A much simpler approach (and compatible with Photoshop Elements too) is to:

• duplicate the image onto a new layer
• apply the sharpening to the layer (which will include colour artifacts)
• change the layer blend mode from Normal to Luminosity

If you want to visualise it in the same way as Lab you can B&W the top layer before applying sharpening.

Luminosity blend mode is (99.9%) the L channel of the Lab mode.

Of course, one nice feature of this is the ability to fade the layer opacity and/or apply a layer mask to locally apply.

(But for me, all my sharpening is now done in LR)

(For gallery, tips and links)
Posted 17/12/2012 - 09:09 Link
Matt, what happened to Sharpen-o-Matic, was it overtaken by improvements in software and cameras?
Best regards, John
Posted 17/12/2012 - 13:28 Link
Maybe the kernels of this should be a stickie, I've learned a lot.
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Posted 17/12/2012 - 14:41 Link
Thank Ken, I've made it a Sticky.
Posted 17/12/2012 - 14:53 Link
Going to put the camera back to default and forget about the magic of manipultion, to much grey matter overload.
Photoshops heading for the recycle bin.
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Posted 17/12/2012 - 15:08 Link
Matt, what happened to Sharpen-o-Matic, was it overtaken by improvements in software and cameras?

Good point. It's still available from my website

In the early days of sharpening, I did find that the green channel required less sharpening (since there are twice as many green pixels). But, yes, these days the sharpening in LR is excellent.

Also worth mentioning is that the lens correction in LR4.1 makes a HUGE difference to perceived sharpness too. For example, the DA12-24 gives a great images, but when corrected (for CA & distortion) the sharpness goes up by a mile - especially on the corners. Likewise, the other day I had to process an image for inclusion in a book (hooray). It's taken two years to approve, and revisiting a K7 image taken with the DA17-70 and processed in Silkypix DS Pro I found that again, the sharpness increases substantially when handled in LR with the lens correction. 'Twas a very pleasant surprise!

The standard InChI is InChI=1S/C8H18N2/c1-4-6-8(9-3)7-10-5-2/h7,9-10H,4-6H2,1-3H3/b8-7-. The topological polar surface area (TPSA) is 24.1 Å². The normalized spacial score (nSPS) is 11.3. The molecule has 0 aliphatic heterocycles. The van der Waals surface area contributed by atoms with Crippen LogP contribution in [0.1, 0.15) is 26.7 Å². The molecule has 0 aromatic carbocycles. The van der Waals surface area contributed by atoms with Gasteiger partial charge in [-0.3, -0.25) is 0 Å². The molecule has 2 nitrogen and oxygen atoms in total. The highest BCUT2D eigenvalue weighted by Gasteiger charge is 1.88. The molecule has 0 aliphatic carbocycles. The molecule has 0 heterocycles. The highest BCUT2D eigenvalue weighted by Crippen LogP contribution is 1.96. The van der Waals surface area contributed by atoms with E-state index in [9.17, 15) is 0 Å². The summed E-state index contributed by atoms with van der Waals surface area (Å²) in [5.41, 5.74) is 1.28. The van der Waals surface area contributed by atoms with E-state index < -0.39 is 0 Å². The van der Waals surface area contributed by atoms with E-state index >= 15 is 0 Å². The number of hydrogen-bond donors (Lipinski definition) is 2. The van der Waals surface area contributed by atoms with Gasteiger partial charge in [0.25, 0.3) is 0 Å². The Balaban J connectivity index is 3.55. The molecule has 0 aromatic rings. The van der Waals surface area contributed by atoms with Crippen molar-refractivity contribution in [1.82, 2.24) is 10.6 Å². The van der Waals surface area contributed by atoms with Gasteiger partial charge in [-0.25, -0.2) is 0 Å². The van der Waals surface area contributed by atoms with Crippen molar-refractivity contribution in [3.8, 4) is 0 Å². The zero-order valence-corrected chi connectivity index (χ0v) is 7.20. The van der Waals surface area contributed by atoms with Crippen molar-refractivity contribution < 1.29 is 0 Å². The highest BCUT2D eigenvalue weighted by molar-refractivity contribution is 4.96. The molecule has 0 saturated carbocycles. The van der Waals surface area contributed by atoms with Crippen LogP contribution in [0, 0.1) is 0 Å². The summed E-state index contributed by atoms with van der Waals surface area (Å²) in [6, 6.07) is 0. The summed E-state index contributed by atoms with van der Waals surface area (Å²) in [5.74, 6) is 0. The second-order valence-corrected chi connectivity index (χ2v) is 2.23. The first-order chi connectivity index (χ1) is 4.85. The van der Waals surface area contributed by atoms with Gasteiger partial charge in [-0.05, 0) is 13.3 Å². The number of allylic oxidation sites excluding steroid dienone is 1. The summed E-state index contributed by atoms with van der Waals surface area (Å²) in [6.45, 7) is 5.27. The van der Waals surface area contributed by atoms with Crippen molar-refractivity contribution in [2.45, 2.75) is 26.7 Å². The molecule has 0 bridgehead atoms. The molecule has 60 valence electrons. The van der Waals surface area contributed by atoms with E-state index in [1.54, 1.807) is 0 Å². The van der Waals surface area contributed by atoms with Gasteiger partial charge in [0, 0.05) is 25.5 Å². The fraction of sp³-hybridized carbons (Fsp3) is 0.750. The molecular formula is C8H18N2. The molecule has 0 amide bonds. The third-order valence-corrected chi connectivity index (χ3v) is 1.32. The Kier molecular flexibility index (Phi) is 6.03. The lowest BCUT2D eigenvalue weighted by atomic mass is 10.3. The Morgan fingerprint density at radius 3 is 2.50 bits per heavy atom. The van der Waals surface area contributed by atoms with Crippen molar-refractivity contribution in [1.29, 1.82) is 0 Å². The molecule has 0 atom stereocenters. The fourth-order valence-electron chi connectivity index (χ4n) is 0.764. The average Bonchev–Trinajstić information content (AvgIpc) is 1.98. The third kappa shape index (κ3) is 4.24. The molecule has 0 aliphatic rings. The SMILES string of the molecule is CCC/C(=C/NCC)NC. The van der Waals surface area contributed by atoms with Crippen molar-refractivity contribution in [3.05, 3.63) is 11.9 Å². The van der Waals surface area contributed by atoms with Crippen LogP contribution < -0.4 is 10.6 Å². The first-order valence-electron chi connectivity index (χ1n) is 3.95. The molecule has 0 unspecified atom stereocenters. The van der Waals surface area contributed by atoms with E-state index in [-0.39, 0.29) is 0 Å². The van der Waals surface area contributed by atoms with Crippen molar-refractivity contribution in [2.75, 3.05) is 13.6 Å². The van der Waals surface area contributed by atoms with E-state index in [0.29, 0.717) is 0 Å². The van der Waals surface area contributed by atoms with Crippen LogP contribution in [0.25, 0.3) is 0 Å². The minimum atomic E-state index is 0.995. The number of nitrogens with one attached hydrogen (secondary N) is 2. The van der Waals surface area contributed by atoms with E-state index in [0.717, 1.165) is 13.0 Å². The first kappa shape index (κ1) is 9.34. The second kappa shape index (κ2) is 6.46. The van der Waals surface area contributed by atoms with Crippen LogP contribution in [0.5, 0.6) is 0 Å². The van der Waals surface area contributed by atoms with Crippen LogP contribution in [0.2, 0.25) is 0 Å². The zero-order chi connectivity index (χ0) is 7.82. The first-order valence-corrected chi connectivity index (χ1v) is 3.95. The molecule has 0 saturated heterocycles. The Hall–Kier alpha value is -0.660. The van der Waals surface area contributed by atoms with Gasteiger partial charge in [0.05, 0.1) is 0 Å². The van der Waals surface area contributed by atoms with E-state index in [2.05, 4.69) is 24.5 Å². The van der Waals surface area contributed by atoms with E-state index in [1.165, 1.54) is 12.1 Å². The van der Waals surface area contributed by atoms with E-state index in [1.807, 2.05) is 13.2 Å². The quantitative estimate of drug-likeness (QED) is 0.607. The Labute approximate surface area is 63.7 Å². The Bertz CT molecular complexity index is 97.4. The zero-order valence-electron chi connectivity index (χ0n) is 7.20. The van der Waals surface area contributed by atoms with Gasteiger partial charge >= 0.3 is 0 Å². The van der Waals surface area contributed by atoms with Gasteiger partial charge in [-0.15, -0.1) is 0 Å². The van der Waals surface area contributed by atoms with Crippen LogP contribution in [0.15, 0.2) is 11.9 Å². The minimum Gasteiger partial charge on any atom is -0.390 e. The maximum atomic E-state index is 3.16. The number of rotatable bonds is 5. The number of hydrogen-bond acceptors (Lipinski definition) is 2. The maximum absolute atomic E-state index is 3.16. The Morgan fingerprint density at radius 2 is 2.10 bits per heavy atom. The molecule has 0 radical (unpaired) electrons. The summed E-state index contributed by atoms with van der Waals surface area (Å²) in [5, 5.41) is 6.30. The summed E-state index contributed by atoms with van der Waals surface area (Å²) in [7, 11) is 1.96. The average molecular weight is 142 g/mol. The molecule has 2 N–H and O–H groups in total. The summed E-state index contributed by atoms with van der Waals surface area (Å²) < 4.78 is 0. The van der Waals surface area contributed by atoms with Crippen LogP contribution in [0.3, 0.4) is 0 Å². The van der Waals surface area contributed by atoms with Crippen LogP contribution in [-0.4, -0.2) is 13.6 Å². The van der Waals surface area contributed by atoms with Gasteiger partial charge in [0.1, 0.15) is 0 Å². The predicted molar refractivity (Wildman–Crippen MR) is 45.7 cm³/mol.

(For gallery, tips and links)
Posted 17/12/2012 - 15:48 Link
Actually, this is getting good. Thanks John.

Now, I have more questions than you can poke a stick at, so I may as well get started.

I don't use Photoshop, but there are some general questions and some Lightroom questions that immediately spring to mind.

General - what different sharpening would you employ for different sized images? I have seen the Radius adjustment in Lr but have never moved it. I suppose I should just to see what happens, but what is it used for?

Lightroom - I know the use of the Alt key as Cabstar described. I also use it to show up any dust in the sky, as that shows up when using the unsharpen mask!! However, I have never used the Adjustment Brush in Lr for anything at all. I'm going to look it up now (as I've now just realised it is there in Lr 3.6), but smeggy said that he uses it for selective sharpening, is that right, smeggy?
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Posted 17/12/2012 - 16:15 Link
Can we start new threads for different subjects please - otherwise the theme of a thread becomes jumbled.

Radius has been mentioned above, but to see what happens just zoom into an image until you can see the individual pixels. Then adjust the radius and see the effect. You will then understand what is happening so much better than a lot of words can convey.

This is really a thread on Photoshop sharpening, so why not start another on the other question you pose?
Best regards, John
Posted 17/12/2012 - 16:30 Link
OK, John. But I did think you were going to start a thread on sharpening, not just Photoshop sharpening.

Most of the knowledge required is the same but not exactly how to execute it.